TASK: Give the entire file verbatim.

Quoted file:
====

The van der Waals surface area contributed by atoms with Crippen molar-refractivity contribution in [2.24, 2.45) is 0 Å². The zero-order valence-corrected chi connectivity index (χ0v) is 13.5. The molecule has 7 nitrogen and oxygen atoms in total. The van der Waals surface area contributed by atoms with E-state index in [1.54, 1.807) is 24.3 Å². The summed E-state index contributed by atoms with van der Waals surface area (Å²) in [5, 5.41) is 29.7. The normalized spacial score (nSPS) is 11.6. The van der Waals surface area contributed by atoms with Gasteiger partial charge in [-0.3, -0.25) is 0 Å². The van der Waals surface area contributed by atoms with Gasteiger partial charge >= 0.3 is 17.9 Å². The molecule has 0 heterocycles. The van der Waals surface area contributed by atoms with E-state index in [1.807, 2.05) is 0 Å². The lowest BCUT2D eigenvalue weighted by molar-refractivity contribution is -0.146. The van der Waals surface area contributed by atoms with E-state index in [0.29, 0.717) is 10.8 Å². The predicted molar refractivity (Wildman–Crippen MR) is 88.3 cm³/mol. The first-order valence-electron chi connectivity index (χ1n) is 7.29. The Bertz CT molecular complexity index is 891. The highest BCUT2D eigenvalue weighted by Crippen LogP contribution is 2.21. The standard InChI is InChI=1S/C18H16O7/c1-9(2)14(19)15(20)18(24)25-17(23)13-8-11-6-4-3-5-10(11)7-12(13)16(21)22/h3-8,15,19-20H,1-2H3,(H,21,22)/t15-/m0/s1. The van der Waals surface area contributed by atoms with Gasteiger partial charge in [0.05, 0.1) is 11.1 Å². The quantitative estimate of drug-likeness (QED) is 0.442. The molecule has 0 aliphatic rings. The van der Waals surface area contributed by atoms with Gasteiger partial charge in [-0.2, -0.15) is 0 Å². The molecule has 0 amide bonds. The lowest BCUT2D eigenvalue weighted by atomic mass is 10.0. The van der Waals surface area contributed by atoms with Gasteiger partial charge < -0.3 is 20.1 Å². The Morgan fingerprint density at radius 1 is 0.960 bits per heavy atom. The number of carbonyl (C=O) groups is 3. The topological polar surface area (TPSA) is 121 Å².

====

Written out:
The van der Waals surface area contributed by atoms with Crippen molar-refractivity contribution in [2.24, 2.45) is 0 Å². The zero-order valence-corrected chi connectivity index (χ0v) is 13.5. The molecule has 7 nitrogen and oxygen atoms in total. The van der Waals surface area contributed by atoms with E-state index in [1.54, 1.807) is 24.3 Å². The summed E-state index contributed by atoms with van der Waals surface area (Å²) in [5, 5.41) is 29.7. The normalized spacial score (nSPS) is 11.6. The van der Waals surface area contributed by atoms with Gasteiger partial charge in [-0.3, -0.25) is 0 Å². The van der Waals surface area contributed by atoms with Gasteiger partial charge >= 0.3 is 17.9 Å². The molecule has 0 heterocycles. The van der Waals surface area contributed by atoms with E-state index in [1.807, 2.05) is 0 Å². The lowest BCUT2D eigenvalue weighted by molar-refractivity contribution is -0.146. The van der Waals surface area contributed by atoms with E-state index in [0.29, 0.717) is 10.8 Å². The predicted molar refractivity (Wildman–Crippen MR) is 88.3 cm³/mol. The first-order valence-electron chi connectivity index (χ1n) is 7.29. The Bertz CT molecular complexity index is 891. The highest BCUT2D eigenvalue weighted by Crippen LogP contribution is 2.21. The standard InChI is InChI=1S/C18H16O7/c1-9(2)14(19)15(20)18(24)25-17(23)13-8-11-6-4-3-5-10(11)7-12(13)16(21)22/h3-8,15,19-20H,1-2H3,(H,21,22)/t15-/m0/s1. The van der Waals surface area contributed by atoms with Gasteiger partial charge in [0.05, 0.1) is 11.1 Å². The quantitative estimate of drug-likeness (QED) is 0.442. The molecule has 0 aliphatic rings. The van der Waals surface area contributed by atoms with Gasteiger partial charge in [-0.2, -0.15) is 0 Å². The molecule has 0 amide bonds. The lowest BCUT2D eigenvalue weighted by atomic mass is 10.0. The van der Waals surface area contributed by atoms with Gasteiger partial charge < -0.3 is 20.1 Å². The Morgan fingerprint density at radius 1 is 0.960 bits per heavy atom. The number of carbonyl (C=O) groups is 3. The topological polar surface area (TPSA) is 121 Å².